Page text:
Boeing space capsule causes new helium leaks during first test flight with astronauts

CAPE CANAVERAL, Fla. (AP) — Boeing Space capsule developed more leaks during its first test flight with astronauts as it approached the International Space Station on Thursday.

THE Starliner capsule There was already a small helium leak when it was put into orbit on Wednesday. Boeing and NASA executives were confident they could manage the propulsion system despite the problem and that further leaks were unlikely. But just hours after the flight began, two more leaks appeared. There was no immediate word on the extent of these new leaks.

Despite the problem, mission managers decided to dock at midday with the space station while continuing to monitor the problem. Mission Control said the leaks are not expected to impact the appointment.

Helium is used to pressurize the fuel lines of Starliner’s thrusters, essential for maneuvers. Before takeoff, engineers developed a plan to work around any additional leaks in the system. A faulty rubber seal, no bigger than a shirt button, is believed to be responsible for the initial leak.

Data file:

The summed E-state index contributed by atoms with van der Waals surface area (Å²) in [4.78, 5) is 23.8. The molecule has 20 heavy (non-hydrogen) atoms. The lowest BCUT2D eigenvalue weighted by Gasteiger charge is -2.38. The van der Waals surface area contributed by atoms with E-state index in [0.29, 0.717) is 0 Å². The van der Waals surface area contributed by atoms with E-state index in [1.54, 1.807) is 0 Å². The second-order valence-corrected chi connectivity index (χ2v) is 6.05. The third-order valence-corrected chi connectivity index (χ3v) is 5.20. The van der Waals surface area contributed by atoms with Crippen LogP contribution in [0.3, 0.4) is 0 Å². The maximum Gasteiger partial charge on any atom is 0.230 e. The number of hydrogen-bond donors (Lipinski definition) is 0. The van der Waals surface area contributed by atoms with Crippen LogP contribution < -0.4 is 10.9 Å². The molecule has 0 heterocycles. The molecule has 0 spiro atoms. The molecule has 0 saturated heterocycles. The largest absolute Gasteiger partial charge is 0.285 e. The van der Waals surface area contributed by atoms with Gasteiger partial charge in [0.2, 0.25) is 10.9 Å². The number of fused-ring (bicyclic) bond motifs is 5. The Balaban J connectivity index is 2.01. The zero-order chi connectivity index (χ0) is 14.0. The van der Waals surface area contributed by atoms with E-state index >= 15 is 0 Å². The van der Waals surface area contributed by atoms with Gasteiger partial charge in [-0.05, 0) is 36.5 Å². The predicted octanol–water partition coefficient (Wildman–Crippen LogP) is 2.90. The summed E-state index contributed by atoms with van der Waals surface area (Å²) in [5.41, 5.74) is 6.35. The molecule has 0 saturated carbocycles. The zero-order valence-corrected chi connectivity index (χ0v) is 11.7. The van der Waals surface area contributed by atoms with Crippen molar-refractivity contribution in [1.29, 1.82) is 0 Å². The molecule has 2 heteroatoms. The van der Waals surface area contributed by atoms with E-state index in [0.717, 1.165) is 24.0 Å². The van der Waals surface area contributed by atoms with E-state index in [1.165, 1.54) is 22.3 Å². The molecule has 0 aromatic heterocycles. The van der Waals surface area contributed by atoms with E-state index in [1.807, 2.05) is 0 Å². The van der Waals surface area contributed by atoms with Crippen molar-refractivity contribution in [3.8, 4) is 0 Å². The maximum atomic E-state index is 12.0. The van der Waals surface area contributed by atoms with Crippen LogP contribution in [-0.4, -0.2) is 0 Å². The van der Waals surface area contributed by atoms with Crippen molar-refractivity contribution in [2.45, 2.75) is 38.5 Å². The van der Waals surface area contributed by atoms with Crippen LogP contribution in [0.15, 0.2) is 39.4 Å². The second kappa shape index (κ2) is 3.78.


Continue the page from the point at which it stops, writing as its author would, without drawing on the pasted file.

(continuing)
After the space shuttles were retired, NASA hired Boeing and SpaceX to transport astronauts to and from the space station. SpaceX’s taxi service began in 2020. Boeing was supposed to start around the same time, but was delayed for years due to safety concerns and other issues.

Boeing finally took off from Florida on Wednesday with NASA test pilots Butch Wilmore and Suni Williams.

Boeing plans to keep Starliner at the space station for at least eight days before guiding it to a landing in the western United States.

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The Associated Press Health and Science Department receives support from the Howard Hughes Medical Institute’s Science and Education Media Group. The AP is solely responsible for all content.

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